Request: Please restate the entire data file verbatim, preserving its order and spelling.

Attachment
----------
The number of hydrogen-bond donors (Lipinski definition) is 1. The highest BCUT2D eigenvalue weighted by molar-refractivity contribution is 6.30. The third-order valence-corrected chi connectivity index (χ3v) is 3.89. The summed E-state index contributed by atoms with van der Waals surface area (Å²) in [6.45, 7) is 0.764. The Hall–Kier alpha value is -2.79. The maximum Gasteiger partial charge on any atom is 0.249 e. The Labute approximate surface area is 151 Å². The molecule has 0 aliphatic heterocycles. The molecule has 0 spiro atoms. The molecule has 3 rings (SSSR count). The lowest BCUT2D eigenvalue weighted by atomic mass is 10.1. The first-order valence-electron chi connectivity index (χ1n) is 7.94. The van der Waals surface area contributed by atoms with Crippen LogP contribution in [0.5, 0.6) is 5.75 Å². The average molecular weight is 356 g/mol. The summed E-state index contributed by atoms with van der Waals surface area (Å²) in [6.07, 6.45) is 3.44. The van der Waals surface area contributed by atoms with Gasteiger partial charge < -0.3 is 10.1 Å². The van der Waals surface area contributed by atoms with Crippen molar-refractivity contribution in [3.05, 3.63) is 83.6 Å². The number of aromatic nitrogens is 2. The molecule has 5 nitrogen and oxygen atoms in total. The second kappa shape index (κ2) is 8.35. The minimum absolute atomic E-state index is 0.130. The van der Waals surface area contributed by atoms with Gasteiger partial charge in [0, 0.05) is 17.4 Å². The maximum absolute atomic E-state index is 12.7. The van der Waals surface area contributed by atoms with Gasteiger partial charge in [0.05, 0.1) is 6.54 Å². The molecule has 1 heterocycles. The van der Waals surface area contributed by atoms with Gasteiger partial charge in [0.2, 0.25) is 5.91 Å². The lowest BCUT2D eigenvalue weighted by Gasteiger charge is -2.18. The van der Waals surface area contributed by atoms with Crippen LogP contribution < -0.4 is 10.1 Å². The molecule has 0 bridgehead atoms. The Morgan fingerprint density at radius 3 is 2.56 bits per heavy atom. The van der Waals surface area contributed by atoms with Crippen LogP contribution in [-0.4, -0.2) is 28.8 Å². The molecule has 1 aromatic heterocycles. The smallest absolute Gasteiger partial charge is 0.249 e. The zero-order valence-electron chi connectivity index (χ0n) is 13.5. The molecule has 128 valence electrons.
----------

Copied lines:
The number of hydrogen-bond donors (Lipinski definition) is 1. The highest BCUT2D eigenvalue weighted by molar-refractivity contribution is 6.30. The third-order valence-corrected chi connectivity index (χ3v) is 3.89. The summed E-state index contributed by atoms with van der Waals surface area (Å²) in [6.45, 7) is 0.764. The Hall–Kier alpha value is -2.79. The maximum Gasteiger partial charge on any atom is 0.249 e. The Labute approximate surface area is 151 Å². The molecule has 0 aliphatic heterocycles. The molecule has 0 spiro atoms. The molecule has 3 rings (SSSR count). The lowest BCUT2D eigenvalue weighted by atomic mass is 10.1. The first-order valence-electron chi connectivity index (χ1n) is 7.94. The van der Waals surface area contributed by atoms with Crippen LogP contribution in [0.5, 0.6) is 5.75 Å². The average molecular weight is 356 g/mol. The summed E-state index contributed by atoms with van der Waals surface area (Å²) in [6.07, 6.45) is 3.44. The van der Waals surface area contributed by atoms with Gasteiger partial charge < -0.3 is 10.1 Å². The van der Waals surface area contributed by atoms with Crippen molar-refractivity contribution in [3.05, 3.63) is 83.6 Å². The number of aromatic nitrogens is 2. The molecule has 5 nitrogen and oxygen atoms in total. The second kappa shape index (κ2) is 8.35. The minimum absolute atomic E-state index is 0.130. The van der Waals surface area contributed by atoms with Gasteiger partial charge in [0, 0.05) is 17.4 Å². The maximum absolute atomic E-state index is 12.7. The van der Waals surface area contributed by atoms with Gasteiger partial charge in [0.05, 0.1) is 6.54 Å². The molecule has 1 heterocycles. The van der Waals surface area contributed by atoms with Gasteiger partial charge in [0.2, 0.25) is 5.91 Å². The lowest BCUT2D eigenvalue weighted by Gasteiger charge is -2.18. The van der Waals surface area contributed by atoms with Crippen LogP contribution < -0.4 is 10.1 Å². The molecule has 0 bridgehead atoms. The Morgan fingerprint density at radius 3 is 2.56 bits per heavy atom. The van der Waals surface area contributed by atoms with Crippen LogP contribution in [-0.4, -0.2) is 28.8 Å². The molecule has 1 aromatic heterocycles. The smallest absolute Gasteiger partial charge is 0.249 e. The zero-order valence-electron chi connectivity index (χ0n) is 13.5. The molecule has 128 valence electrons.